Take Cam Collier, for example. In six years he’s going to be 23-years-old. How do you realistically look at a list in 6 years and know how valuable he truly is (unless he’s Juan Soto) and compare him to say the guy on the list who in 6 years is going to be 30 and has spent much of those 6 years in the big leagues?

      • LDS

        Guess we need a good AI program. Thanks for the info.

      • RedBB

        What about Kiley McDaniel and Keith Law? I think both have been putting up lists for many years now.

      • Doug Gray

        McDaniel has, but at different places, and at times the list wasn’t just his, but he was sharing the responsibility with others. And then there were also the years in which he didn’t put out a list at all because he was working for Atlanta.

  4. Old-school

    A list the other day had Marte #5 for the Reds. Here he is #29 overall in MLB.
    Jeter Downs and Josiah gray rocketed up these prospect lists simply by changing to a dodger blue uniform. Neither one has moved the needle at the MLB level. I was a huge Senzel and Barrero believer when they were on these lists. Hopefully Barrero bounces back.

    Give Krall credit. Hes acquiring talent. Part of the equation is developing the talent by the organization once the scouting part does their job.

    • David

      I think a lot of these ratings are “pedigree”; ie, where they were drafted, and into what organization, and what kind of “propaganda” each baseball organization can generate to hype their minor leaguers. Because it reflects back on the team’s GM and his staff; more high ranked players and …SEE? they are doing a great job! Sparky Anderson always said the Dodgers sold baloney by the pound, as he lived in Thousand Oaks, California in the off season.

      However, I do think that EDLC is the real deal, and will soon be on the ML team, and will prove himself. Just watching videos of him, and you get why he is just that good.

      Noelvi Marte…well, I guess we shall see. His showing in the Arizona League last fall was no great shakes, and he is, I think, 2 years older than EDLC.

      Funny, they left off Christian Encarnacion-Strand, who I think will be a pretty good ML player. But his fielding so far has been ….shaky.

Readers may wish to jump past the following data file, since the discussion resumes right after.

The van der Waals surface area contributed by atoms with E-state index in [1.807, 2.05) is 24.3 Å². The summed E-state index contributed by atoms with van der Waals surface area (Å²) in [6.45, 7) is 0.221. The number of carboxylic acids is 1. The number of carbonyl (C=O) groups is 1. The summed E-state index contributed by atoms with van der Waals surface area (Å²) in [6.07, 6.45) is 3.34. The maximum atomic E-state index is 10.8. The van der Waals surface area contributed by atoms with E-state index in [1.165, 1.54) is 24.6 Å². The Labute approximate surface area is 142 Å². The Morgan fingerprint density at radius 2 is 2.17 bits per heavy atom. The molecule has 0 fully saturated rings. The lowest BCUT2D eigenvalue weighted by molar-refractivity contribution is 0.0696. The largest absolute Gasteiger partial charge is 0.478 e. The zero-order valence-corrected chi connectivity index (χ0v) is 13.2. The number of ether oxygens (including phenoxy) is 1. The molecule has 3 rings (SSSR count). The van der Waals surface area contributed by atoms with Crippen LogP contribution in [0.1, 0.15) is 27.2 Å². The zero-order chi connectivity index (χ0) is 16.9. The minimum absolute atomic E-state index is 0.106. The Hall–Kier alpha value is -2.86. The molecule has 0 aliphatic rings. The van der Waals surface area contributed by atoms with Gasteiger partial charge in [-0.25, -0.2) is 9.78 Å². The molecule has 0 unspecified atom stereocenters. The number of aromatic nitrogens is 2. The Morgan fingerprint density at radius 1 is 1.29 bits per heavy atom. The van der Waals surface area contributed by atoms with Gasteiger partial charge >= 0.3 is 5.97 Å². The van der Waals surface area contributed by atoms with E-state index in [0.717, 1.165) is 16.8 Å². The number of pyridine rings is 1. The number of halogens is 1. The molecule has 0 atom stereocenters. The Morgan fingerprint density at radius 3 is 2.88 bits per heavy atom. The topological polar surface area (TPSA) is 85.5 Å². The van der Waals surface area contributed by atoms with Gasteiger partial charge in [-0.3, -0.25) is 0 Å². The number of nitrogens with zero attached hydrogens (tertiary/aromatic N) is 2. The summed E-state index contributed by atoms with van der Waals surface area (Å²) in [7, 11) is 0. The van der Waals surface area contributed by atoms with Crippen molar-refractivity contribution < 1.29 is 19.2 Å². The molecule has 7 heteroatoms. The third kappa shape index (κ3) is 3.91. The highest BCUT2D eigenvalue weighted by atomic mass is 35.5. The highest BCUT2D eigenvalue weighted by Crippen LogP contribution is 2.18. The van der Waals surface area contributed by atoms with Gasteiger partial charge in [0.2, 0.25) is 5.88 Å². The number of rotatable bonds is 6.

Cam Collier is so young, but he is a real specimen, and also pretty driven to succeed. I would not bet against him. I personally think he will rocket up through the Reds farm system and may debut in Cincy when he is 20 or 21. But honestly, I think it is too soon to predict anything about him.

      • 2020ball

        I’m personally very high on Marte, His AZ stats dont matter to me that late in the year and I’m more happy he went to put more work in even though he was worn down from the season. Fringy SS with a potential power bat with patience? Sounds great to me.

        EDLC may strike out a lot when he first breaks in, and if he fixes that issue or avoids it then look out.

        Very high ratings for Collier for as young and inexperienced he is. Still shocked he fell that far, the Reds are very lucky to have him.

      • MBS

        Yes, but the organization the prospect comes up in does have a lot to do with ML success. Some organizations are better at development than others. I think weighing that into rankings makes all the sense in the world.

      • Old-school

        Dodgers sold baloney by the pound?

        God Bless Sparky!!! RIP

      • Redsvol

        your point about CES is a good one. There are concerns about Francisco Alvarez’s defense……didn’t stop him from being ranked as #1 prospect in all of baseball by many. I think Reds got a good one in CES. Anyone who hits 32 home runs in 500 at bats, while maintaining average and OBP, at the higher levels of minor leagues is going to be good. Hopefully he gets some at bats toward the end of 2023 and shows he can take over for Votto.

      • Old Big Ed

        Noelvi Marte is not two years older than Elly De La Cruz. He is 87 days older. Both will be in their “age 21” season this year.

    • RedBB